Check with your state attorney general's consumer law department or a local attorney to determine what's legal in your state.
If a collector can't collect payment from you, it might file a lawsuit to get a money judgment against you. A creditor that gets a judgment after filing a suit can then freeze your bank account, usually called a "levy" or "attachment," to collect the debt. (Some creditors, like the Internal Revenue Service and the U.S. Department of Education, can attach your account even without a court judgment.)
But how much the creditor can take from your account might be limited. If all or some of the money came from sources such as Social Security or a public assistance program, this money is protected.
Usually, judgments are valid for several years before they expire or "lapse." In some states, a judgment is effective for around five to seven years. In other states, like New York, it can be 20 years or longer.
Exactly how long a judgment lasts depends on the laws of your state and the method the creditor uses to try and collect on that judgment. The period usually starts running from:
A judgment can potentially become permanent; many states allow creditors to renew their judgments. So, if a creditor gets a court order or files an affidavit or another document, it can renew the judgment for an additional cycle.
In some states, creditors are allowed to renew a judgment once or twice. Others don't have a limit.
If a judgment creditor doesn't renew a judgment on time, that judgment lapses. A judgment might also lapse if the creditor doesn't do anything to execute on that judgment for a certain period.
When a judgment lapses (or becomes "dormant"), the creditor can no longer legally enforce it. So, a creditor can't:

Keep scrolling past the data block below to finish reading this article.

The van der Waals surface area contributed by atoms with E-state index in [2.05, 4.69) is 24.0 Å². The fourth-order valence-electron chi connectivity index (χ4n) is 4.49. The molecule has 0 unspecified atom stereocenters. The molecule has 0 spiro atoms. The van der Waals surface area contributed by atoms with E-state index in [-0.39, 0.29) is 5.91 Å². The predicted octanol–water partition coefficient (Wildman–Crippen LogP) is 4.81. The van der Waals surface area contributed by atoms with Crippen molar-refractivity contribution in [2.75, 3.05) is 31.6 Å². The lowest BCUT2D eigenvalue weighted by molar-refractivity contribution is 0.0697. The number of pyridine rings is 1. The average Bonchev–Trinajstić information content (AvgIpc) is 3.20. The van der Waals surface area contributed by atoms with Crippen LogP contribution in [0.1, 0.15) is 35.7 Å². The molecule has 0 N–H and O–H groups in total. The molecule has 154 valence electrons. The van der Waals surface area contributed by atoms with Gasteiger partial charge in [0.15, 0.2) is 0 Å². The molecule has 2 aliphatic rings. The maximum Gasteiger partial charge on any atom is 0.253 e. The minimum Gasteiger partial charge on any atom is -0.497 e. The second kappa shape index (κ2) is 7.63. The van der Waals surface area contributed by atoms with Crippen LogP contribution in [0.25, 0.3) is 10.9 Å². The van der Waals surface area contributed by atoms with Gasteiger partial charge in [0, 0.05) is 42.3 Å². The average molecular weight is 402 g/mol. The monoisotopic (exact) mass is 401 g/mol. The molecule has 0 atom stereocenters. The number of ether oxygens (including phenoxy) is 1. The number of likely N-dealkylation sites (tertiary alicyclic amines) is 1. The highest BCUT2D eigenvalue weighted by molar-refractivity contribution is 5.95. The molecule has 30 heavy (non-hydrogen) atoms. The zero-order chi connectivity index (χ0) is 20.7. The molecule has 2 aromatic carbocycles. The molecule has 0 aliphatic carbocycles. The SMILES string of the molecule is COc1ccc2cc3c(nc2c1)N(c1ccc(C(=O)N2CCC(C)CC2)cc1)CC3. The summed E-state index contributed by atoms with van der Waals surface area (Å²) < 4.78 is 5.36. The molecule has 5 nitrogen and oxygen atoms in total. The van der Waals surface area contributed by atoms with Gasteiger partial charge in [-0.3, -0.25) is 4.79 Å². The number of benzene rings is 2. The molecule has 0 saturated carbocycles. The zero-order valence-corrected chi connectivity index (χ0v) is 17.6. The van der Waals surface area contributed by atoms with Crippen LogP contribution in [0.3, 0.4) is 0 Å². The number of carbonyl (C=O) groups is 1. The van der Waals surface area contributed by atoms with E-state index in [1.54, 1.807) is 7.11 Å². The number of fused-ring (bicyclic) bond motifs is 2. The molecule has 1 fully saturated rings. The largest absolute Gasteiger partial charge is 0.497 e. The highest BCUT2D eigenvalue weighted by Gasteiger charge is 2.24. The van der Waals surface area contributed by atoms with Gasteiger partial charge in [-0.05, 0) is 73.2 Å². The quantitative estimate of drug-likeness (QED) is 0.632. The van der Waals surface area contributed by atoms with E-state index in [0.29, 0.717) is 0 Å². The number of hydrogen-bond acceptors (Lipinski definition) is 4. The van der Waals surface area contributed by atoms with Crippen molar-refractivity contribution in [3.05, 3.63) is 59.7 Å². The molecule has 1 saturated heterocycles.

If a judgment against you has lapsed, it might not have gone away forever. Many states allow creditors to "revive" dormant judgments, perhaps subject to a time limit. State laws vary on how the period is calculated. The clock might begin to run from when the creditor last tried to collect on the judgment or from when the judgment later went dormant.
Under the federal FDCPA, a bill collector may still contact you on a lapsed judgment and ask you to pay. But a debt collector can't threaten to garnish your wages or take other legal action to pressure you into settling that old judgment. If a debt collector lies to you about the age of the judgment and whether it lapsed under your state's laws, that also might violate the FDCPA.
Learn what to do if an aggressive bill collector crosses the line.
Find out what you should and should not do when a debt collector calls.
Read about time-barred debts (when the statute of limitations bars creditors from suing for unpaid debts).
Consider talking to a debt relief lawyer if a creditor or debt collector is harassing you. An attorney can tell you more about your rights.
If you have a lot of debts, you might want to consider filing for bankruptcy. In that situation, you'll want to talk to a bankruptcy lawyer.